Archaeologists hope that a small brooch uncovered
at a Roman fort, may reveal secrets about the men who built
The soldier's expensive and prestigious cloak
brooch was found at Vindolanda Roman settlement in Northumberland.
It belonged to Quintus Sollonius, part of a
detachment of legionary soldiers sent to assist in the building of
the 74-mile long wall which was erected between AD 121-127.
Historians examining the artefact describe it as a
The brooch, which is just under four centimetres
(two inches) in diameter, incorporates the figure of Mars, the Roman
god of war, wearing body armour and sandals, standing alongside two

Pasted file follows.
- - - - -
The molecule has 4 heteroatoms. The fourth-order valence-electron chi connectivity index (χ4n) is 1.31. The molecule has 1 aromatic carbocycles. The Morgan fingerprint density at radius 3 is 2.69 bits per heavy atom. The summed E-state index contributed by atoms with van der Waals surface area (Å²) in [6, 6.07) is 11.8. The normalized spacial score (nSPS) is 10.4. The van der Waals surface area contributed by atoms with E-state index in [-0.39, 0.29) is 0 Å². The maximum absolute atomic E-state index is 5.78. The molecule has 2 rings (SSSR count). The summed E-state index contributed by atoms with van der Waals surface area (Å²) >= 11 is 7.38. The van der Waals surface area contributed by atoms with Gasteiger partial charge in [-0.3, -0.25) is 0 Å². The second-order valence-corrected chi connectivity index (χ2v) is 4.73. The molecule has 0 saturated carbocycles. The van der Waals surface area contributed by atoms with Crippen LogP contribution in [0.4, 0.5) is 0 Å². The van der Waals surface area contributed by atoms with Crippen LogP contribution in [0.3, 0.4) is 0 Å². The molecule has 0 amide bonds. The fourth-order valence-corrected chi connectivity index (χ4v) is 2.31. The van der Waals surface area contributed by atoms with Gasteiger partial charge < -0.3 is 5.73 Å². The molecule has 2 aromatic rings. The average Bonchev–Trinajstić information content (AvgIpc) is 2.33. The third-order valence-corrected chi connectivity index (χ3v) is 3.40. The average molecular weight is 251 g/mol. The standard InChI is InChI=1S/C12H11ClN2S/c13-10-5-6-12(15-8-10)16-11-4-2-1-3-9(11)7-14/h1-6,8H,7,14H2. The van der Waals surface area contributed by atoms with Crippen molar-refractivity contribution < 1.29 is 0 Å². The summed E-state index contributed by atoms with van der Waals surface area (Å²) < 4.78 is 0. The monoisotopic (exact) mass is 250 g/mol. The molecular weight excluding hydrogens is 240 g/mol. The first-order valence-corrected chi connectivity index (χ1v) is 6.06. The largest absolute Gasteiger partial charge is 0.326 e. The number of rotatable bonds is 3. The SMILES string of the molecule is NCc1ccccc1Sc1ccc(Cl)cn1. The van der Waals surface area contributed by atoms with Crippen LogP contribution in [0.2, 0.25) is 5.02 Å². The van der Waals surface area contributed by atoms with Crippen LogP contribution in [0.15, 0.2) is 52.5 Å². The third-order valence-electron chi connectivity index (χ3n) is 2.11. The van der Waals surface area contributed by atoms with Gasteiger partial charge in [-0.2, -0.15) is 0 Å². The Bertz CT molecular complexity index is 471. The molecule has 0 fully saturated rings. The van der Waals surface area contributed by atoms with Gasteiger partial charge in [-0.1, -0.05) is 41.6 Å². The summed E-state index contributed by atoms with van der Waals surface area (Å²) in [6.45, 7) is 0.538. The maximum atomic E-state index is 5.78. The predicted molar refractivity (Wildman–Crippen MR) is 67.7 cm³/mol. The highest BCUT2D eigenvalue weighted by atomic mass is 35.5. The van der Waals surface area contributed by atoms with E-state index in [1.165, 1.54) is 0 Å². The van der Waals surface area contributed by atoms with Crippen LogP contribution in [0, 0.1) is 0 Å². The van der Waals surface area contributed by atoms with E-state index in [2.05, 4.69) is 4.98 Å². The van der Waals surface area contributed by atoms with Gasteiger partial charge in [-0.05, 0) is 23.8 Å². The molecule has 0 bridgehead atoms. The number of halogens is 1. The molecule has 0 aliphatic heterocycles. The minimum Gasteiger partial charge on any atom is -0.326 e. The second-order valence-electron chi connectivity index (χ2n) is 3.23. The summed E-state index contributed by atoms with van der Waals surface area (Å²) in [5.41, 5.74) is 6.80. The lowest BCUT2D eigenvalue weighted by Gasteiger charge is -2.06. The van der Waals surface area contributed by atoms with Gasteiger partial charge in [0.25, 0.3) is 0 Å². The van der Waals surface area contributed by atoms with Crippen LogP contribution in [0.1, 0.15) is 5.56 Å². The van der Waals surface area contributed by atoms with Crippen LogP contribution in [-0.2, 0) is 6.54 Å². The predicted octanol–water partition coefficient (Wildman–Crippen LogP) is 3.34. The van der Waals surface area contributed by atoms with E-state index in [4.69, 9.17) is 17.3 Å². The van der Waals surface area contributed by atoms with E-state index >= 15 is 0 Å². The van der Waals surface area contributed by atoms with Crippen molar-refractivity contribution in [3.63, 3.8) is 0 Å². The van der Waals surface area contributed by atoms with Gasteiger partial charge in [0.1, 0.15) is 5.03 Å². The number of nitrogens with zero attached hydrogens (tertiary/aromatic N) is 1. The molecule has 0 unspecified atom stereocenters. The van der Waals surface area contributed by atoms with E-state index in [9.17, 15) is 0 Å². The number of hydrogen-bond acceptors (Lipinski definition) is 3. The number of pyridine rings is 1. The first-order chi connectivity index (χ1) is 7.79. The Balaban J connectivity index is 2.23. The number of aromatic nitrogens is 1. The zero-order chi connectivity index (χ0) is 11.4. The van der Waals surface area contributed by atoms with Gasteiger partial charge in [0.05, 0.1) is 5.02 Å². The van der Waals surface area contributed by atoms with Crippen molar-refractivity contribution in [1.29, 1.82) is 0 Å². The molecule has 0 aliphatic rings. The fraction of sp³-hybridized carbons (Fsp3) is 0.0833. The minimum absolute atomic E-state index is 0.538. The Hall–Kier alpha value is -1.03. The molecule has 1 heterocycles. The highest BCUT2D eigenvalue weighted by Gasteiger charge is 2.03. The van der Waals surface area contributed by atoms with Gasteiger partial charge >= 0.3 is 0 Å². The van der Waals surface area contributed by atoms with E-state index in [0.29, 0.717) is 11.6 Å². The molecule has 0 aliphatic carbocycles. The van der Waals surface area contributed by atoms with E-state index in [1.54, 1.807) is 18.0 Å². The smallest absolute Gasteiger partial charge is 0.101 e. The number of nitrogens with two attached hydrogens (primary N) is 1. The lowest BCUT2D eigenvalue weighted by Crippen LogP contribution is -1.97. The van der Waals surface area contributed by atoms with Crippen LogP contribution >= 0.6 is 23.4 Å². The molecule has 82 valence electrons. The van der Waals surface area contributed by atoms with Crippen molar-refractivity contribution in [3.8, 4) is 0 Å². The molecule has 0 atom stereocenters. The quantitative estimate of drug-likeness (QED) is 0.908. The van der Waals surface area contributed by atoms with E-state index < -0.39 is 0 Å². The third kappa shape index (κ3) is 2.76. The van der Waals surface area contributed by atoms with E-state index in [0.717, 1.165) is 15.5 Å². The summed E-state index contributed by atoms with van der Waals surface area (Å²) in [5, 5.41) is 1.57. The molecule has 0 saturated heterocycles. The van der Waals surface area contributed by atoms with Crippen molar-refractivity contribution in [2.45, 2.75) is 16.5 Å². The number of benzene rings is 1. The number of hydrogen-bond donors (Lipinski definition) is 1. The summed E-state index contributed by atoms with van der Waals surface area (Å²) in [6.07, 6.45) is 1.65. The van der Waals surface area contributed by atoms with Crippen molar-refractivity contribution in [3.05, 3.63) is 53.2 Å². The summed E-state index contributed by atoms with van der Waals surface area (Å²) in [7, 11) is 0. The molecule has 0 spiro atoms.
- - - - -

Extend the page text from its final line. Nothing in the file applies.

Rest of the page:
These shields could mean Quintus Sollonius was a
veteran of campaigns against the Dacians in what is now Romania
conducted by the emperor Hadrian's predecessor, Trajan.
'Big and flashy'
Robin Birley, Vindolanda director of excavations,
said: "It is a fantastic find because nothing like this has ever
been seen before.
"It is further proof that there were legionnaires
in Northumberland at the time of the building of Hadrian's Wall."
Mr Birley added that the brooch was a very
impressive object and showed that Quintus Sollonius was a very
senior soldier - probably a non-commissioned officer with at least
twenty years' experience.
"It is a very expensive object and he would have
been very annoyed to have lost the brooch, which fastened the cloak
at the shoulder.
"But it is quite big and flashy and difficult to
lose, so one suspects that perhaps it was stolen."